Professionals capable of ethical, self-directed practice and independent lifelong learning
  • PLO 1: Business knowledge
  • PLO 2: Problem solving
  • PLO 3: Business communication
  • PLO 5: Responsible business practice

Global citizens who are culturally adept and capable of respecting diversity and acting in a socially just and responsible way.
  • PLO 1: Business knowledge
  • PLO 2: Problem solving
  • PLO 3: Business communication
  • PLO 4: Teamwork
  • PLO 5: Responsible business practice
  • PLO 6: Global and cultural competence

While our programs are designed to provide coverage of all PLOs and graduate capabilities, they also provide you with a great deal of choice and flexibility.  The Business School strongly advises you to choose a range of courses that assist your development against the seven PLOs and four graduate capabilities, and to keep a record of your achievements as part of your portfolio. You can use a portfolio as evidence in employment applications as well as a reference for work or further study. For support with selecting your courses contact the UNSW Business School Student Services team.

Academic Integrity and Plagiarism

Academic Integrity is honest and responsible scholarship. This form of ethical scholarship is highly valued at UNSW. Terms like Academic Integrity, misconduct, referencing, conventions, plagiarism, academic practices, citations and evidence based learning are all considered basic concepts that successful university students understand. Learning how to communicate original ideas, refer sources, work independently, and report results accurately and honestly are skills that you will be able to carry beyond your studies.

The definition of academic misconduct is broad. It covers practices such as cheating, copying and using another person’s work without appropriate acknowledgement. Incidents of academic misconduct may have serious consequences for students.


UNSW regards plagiarism as a form of academic misconduct. UNSW has very strict rules regarding plagiarism. Plagiarism at UNSW is using the words or ideas of others and passing them off as your own. All Schools in the Business School have a Student Ethics Officer who will investigate incidents of plagiarism and may result in a student’s name being placed on the Plagiarism and Student Misconduct Registers.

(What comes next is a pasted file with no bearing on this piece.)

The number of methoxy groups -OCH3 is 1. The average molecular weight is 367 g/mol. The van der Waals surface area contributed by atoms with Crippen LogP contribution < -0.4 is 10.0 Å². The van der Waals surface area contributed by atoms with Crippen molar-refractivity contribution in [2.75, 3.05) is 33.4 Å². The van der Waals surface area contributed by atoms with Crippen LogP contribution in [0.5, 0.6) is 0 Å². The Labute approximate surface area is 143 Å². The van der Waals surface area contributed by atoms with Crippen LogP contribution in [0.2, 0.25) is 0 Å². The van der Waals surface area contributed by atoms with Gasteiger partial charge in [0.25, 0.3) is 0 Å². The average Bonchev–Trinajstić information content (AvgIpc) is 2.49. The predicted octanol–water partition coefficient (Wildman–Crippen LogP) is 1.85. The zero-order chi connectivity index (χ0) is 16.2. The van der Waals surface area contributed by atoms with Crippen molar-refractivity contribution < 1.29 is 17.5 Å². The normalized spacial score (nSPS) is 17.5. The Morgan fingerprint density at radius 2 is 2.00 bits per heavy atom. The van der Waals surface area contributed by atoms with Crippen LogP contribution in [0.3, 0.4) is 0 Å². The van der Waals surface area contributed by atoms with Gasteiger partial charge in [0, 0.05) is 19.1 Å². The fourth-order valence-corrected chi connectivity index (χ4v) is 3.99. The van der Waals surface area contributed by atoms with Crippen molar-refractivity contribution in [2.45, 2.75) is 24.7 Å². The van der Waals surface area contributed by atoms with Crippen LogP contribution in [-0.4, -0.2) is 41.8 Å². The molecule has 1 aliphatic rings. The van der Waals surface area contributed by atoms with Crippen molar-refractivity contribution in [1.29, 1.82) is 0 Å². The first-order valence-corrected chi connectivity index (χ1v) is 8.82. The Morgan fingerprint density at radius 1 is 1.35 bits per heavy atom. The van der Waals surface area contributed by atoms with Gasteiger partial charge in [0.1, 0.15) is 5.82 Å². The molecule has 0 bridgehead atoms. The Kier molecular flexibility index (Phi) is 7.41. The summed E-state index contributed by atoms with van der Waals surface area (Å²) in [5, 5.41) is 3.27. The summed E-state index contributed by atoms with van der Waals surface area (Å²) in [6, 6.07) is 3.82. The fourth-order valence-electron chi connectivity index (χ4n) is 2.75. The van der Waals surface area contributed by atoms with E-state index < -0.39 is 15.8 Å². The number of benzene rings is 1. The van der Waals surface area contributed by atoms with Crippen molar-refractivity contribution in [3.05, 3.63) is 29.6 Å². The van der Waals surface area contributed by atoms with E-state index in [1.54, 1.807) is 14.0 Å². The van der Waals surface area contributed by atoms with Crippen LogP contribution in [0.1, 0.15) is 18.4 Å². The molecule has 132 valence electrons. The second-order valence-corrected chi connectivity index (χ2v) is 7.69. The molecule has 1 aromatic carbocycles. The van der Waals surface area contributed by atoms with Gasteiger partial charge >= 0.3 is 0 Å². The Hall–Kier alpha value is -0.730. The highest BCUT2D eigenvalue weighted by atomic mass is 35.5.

Below are examples of plagiarism including self-plagiarism:

Copying: Using the same or very similar words to the original text or idea without acknowledging the source or using quotation marks. This includes copying materials, ideas or concepts from a book, article, report or other written document, presentation, composition, artwork, design, drawing, circuitry, computer program or software, website, internet, other electronic resource, or another person's assignment, without appropriate acknowledgement of authorship.

Inappropriate Paraphrasing: Changing a few words and phrases while mostly retaining the original structure and/or progression of ideas of the original, and information without acknowledgement. This also applies in presentations where someone paraphrases another’s ideas or words without credit and to piecing together quotes and paraphrases into a new whole, without appropriate referencing.

Collusion: Presenting work as independent work when it has been produced in whole or part in collusion with other people. Collusion includes:

  • Students providing their work to another student before the due date, or for the purpose of them plagiarising at any time
  • Paying another person to perform an academic task and passing it off as your own
  • Stealing or acquiring another person’s academic work and copying it
  • Offering to complete another person’s work or seeking payment for completing academic work

Collusion should not be confused with academic collaboration (i.e., shared contribution towards a group task).

Inappropriate Citation: Citing sources which have not been read, without acknowledging the 'secondary' source from which knowledge of them has been obtained.